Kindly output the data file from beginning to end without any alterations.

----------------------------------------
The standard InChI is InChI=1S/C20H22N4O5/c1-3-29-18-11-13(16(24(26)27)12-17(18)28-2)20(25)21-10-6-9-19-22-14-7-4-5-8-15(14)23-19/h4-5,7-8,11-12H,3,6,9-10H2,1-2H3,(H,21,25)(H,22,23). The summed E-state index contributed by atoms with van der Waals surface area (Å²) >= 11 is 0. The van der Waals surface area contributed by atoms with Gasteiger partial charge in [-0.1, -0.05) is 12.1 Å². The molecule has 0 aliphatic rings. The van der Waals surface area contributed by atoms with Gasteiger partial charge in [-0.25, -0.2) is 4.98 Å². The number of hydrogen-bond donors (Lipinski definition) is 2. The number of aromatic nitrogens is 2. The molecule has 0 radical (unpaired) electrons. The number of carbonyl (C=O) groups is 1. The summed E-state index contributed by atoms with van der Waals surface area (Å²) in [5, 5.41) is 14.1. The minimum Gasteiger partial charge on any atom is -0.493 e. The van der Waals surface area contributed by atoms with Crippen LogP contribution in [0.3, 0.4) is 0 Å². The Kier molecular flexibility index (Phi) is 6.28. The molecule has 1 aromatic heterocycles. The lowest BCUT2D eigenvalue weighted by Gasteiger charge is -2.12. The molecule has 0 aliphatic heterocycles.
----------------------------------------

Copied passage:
The standard InChI is InChI=1S/C20H22N4O5/c1-3-29-18-11-13(16(24(26)27)12-17(18)28-2)20(25)21-10-6-9-19-22-14-7-4-5-8-15(14)23-19/h4-5,7-8,11-12H,3,6,9-10H2,1-2H3,(H,21,25)(H,22,23). The summed E-state index contributed by atoms with van der Waals surface area (Å²) >= 11 is 0. The van der Waals surface area contributed by atoms with Gasteiger partial charge in [-0.1, -0.05) is 12.1 Å². The molecule has 0 aliphatic rings. The van der Waals surface area contributed by atoms with Gasteiger partial charge in [-0.25, -0.2) is 4.98 Å². The number of hydrogen-bond donors (Lipinski definition) is 2. The number of aromatic nitrogens is 2. The molecule has 0 radical (unpaired) electrons. The number of carbonyl (C=O) groups is 1. The summed E-state index contributed by atoms with van der Waals surface area (Å²) in [5, 5.41) is 14.1. The minimum Gasteiger partial charge on any atom is -0.493 e. The van der Waals surface area contributed by atoms with Crippen LogP contribution in [0.3, 0.4) is 0 Å². The Kier molecular flexibility index (Phi) is 6.28. The molecule has 1 aromatic heterocycles. The lowest BCUT2D eigenvalue weighted by Gasteiger charge is -2.12. The molecule has 0 aliphatic heterocycles.